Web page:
We come this week to another powerful portion of Torah. Jacob, fleeing from Esau, goes to Haran, meets Leah and Rachel and is manipulated by Laban into marrying first Leah and then the woman with whom he fell in love, Rachel. These encounters in Genesis 29 and 30 form a tapestry of family dynamics, sibling jealousy and love. Worthy of a Hollywood, no doubt! However, as powerful a narrative of this may be, much focus is on the first part of the portion, the events depicted in Genesis 28: 10-22.
This section is the famous story of Jacob’s dream and Jacob’s ladder (“sulam”). Many of you know this story of Jacob fleeing, coming to a certain place, falling asleep and dreaming of this stairway/ladder/ramp with angels going up and down; with God’s voice promising Jacob and his offspring blessing, land and dominion. Jacob awakes from the dream, transformed in a way and blesses the “place” and utters the famous “Surely God was in this place but I did not know it” (28:16). Countless books and comments have been written about this verse and the context of it. It is one of our most famous of verses. Yet, let me ask you to look at the first word in the next verse, verse 17 of chapter 28.
“Va’yiirah” begins that verse. Jacob is…”shaken”. “Shaken, he said, “How awesome is this place! This is none other than the abode of God, and that is the gateway to heaven”. The root of the word channels the meaning of awe, as in awestruck. No matter what, shaken or awestruck, we get the sense that he has, what we would call an “a ha” moment, a moment that helps change his life. Many commentators look at this as a first stage in the maturation of Jacob from youth to maturity. The Conservative Etz Hayiim commentary remarks on this encounter,that this dream is “soul shattering”. “Jacob’s encounter”, they write, changes him from frightened young man to a man prepared to take responsibility for his life”. (p. 167)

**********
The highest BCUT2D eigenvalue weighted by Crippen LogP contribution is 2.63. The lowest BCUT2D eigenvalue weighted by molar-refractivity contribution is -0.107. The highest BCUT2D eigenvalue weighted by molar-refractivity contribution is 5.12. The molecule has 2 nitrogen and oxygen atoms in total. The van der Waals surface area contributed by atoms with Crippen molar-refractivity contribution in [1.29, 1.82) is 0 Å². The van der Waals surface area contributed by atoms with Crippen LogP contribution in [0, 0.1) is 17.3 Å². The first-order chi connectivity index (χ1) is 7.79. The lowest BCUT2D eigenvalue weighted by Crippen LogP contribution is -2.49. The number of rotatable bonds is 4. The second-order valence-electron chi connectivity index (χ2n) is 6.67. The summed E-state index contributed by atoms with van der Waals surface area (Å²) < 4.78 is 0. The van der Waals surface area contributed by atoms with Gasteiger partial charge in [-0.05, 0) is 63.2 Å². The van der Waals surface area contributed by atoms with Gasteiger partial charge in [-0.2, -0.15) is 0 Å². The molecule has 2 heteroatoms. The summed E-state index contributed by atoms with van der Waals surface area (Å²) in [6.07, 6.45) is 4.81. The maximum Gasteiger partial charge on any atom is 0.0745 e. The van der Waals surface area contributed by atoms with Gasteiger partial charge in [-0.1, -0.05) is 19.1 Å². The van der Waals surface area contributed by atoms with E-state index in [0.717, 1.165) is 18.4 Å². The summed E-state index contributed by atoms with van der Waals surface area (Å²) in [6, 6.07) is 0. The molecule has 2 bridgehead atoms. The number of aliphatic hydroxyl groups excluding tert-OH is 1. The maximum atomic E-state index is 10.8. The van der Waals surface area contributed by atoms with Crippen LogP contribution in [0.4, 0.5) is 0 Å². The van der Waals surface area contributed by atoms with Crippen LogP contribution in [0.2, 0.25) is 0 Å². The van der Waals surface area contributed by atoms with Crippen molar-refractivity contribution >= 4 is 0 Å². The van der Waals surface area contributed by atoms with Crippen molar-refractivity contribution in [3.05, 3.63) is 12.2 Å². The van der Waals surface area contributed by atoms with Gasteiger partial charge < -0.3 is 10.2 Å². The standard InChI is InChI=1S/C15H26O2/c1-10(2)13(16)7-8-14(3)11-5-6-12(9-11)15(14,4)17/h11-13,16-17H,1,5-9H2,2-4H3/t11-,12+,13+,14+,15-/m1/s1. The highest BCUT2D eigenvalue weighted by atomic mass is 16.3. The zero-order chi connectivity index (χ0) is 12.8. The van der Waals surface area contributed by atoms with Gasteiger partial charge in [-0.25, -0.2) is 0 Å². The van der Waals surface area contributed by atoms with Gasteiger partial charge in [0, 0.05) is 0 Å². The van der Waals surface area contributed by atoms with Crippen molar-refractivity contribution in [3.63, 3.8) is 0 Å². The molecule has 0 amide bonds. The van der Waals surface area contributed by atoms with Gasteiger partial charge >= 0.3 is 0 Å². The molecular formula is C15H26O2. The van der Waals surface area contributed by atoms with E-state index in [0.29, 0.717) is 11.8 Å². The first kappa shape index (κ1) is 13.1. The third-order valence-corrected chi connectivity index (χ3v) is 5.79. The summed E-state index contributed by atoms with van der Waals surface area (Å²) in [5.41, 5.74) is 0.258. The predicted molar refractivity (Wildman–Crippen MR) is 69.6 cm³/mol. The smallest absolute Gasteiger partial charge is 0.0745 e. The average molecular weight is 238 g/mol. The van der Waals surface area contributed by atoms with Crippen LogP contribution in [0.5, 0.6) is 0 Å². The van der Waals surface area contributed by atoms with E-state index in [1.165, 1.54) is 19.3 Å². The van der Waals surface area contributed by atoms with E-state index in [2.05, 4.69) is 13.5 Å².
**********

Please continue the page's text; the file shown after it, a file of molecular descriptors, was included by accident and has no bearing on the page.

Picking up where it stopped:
I think this word is vert important as it reminds us that, no matter what age we may be, there is always the possibility of that awestruck moment. I think that this word reminds us to be open to that sense of wonder and amazement that exists all around us and that IF we lose that sense of being “shaken”, we lose part of what it means to be alive. There is a danger, especially in this digital age, to see the world through a technocratic lense. The more we do that, the less sense of “awe” and wonder we allow into our life. There is room for mystery, indeed, mystery gives flavor and richness to life. “Awe” as Heschel wrote, “is a sense for the transcendence, for the reference everywhere to mystery beyond all things….What we cannot comprehend by analysis, we become are of in awe”. (“I Asked For Wonder”. p.3)
Rabbi Richard F Address